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News » Ravens rookie safety uses instinct, hard work


Ravens rookie safety uses instinct, hard work


Ravens rookie safety uses instinct, hard work
WESTMINSTER, Md. (AP) - Haruki Nakamura always studies the quarterbacks' eyes, reading their intentions to anticipate where the football is going.


For the Baltimore Ravens' rookie safety, it's all about instincts, knowledge and hard work adding up to interceptions.

One week into training camp, the sixth-round draft pick from Cincinnati has been so impressive that he has often run with the first-string defense because Pro Bowl safety Ed Reed is sidelined with a shoulder injury.

"Haruki is like a magnet with the ball," secondary coach Chuck Pagano said. "He's very instinctive. You've seen the way he can play the ball, his nickname is: Johnny on the spot."

Nakamura has been the surprise of camp, parlaying his skills into a legitimate bid for a roster spot. He has intercepted about 10 passes since the Ravens arrived at McDaniel College last week.

"It's a game you play with your skills, but you also need to play with your mind," Nakamura said. "Once you get things down, you run around and play football like you're a little kid again. You have to be very precise."

Nakamura draws inspiration from his mother, Karen, a single parent and a fourth-degree black belt, and from the memory of his father, Ryozo. Ryozo Nakamura died of lung cancer 17 years ago when Nakamura was 5.

A native of Japan, he was an eighth-degree black belt in judo who traveled to the United States to work with the U.S. national judo team. Nakamura and his older brothers, Yoshi and Mako, developed into national judo champions.

"My dad was a proud person, and the way he taught judo he wanted us to be the best," Nakamura said. "We've always been a hardworking family."

Yet, football was a sport Ryozo Nakamura never wanted his sons to pursue. He wanted them to concentrate on judo, but Nakamura couldn't resist the urge after his brother covertly signed him up for football in eighth grade.

"My family is so strict and it was all about judo and any other sport was forbidden, especially football because it was so violent," Nakamura said. "My brother thought my personality would be a great fit for it and it certainly was."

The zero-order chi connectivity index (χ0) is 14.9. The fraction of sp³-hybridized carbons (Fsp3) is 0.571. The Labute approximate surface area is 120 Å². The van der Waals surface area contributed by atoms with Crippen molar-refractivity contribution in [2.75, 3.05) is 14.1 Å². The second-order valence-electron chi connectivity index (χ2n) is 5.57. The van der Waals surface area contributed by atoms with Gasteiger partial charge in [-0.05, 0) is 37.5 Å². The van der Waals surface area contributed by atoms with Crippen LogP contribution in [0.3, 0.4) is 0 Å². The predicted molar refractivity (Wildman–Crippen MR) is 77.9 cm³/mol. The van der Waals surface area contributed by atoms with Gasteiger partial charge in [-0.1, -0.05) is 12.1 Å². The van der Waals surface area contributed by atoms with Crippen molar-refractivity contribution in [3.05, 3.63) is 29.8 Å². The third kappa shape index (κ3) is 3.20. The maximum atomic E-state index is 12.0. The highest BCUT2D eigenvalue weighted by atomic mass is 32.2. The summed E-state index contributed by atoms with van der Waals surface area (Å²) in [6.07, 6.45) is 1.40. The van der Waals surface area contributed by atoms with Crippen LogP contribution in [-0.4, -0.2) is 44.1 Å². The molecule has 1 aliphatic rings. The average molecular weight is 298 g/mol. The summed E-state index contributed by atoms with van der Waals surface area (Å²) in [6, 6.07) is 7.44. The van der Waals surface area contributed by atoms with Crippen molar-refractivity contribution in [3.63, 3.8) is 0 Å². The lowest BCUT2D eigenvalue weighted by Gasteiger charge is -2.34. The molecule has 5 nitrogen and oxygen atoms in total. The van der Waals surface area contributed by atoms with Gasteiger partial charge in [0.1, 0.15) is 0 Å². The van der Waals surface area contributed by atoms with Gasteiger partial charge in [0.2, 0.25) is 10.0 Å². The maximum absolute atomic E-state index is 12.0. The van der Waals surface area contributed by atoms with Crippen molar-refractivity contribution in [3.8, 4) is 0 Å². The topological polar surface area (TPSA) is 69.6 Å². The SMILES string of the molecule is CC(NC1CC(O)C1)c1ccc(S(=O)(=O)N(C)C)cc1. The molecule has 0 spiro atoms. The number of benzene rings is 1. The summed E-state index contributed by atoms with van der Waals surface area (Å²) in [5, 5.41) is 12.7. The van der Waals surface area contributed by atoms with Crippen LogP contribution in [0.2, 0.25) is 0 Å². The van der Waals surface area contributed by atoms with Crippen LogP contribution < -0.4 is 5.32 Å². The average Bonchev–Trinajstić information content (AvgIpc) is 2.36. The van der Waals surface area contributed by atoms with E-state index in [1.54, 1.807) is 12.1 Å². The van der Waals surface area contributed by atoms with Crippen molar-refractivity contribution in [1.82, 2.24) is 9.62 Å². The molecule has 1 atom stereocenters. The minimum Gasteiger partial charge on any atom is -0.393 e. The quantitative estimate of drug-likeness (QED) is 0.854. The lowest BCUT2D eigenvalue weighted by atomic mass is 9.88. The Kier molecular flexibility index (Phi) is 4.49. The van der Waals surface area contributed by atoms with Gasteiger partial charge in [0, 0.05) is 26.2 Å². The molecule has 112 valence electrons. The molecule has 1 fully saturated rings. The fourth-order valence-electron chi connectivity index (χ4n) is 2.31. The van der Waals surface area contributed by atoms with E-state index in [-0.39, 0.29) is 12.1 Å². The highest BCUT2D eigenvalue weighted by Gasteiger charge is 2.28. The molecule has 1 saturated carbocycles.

Martial arts have given Nakamura a boost in football, increasing his flexibility and ability to deliver a hit.

"As a defensive back, it gives you good hips," he said. "In judo, it's a lot of hip turns and hip explosion. I think it really helps my explosiveness and my quickness."

A Cleveland native, Nakamura graduated in three years with a major in criminal justice and a minor in communications. Lightly recruited out of St. Edward High School, his only big scholarship offer was from Cincinnati. He wound up being a three-year starter with 237 tackles, seven interceptions and four fumble recoveries, making the All-Big East Conference team as senior, when he had a career-high 95 tackles and four interceptions.

The Ravens are hoping Nakamura is another sleeper like Will Demps, Bart Scott or Adalius Thomas.

"I don't know how many interceptions Haruki has got, but the ball finds him," defensive coordinator Rex Ryan said. "It's funny, but the same guys are always getting lucky. He looks kind of like Will Demps, but faster."

Nakamura has always been an underdog, underestimated by recruiters and scouts. At 5-foot-10, 205 pounds, he is smaller than most NFL safeties.

"I was always one of those guys who people said was too small, too slow or wasn't aggressive enough," Nakamura said. "It fuels me inside."

He's also motivated by the pride he takes in his Japanese heritage. There haven't been many Asian players in the NFL.

"It's kind of special, it's unique to be a representative of a group," Nakamura said. "It actually means a lot to me.

As Nakamura strives to make the Ravens' roster, he's intent on following his mother's example of drive and patience. "I get my goal-driven attitude from my mother," Nakamura said. "She's a very dedicated person."


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Author:Fox Sports
Author's Website:http://www.foxsports.com
Added: August 2, 2008

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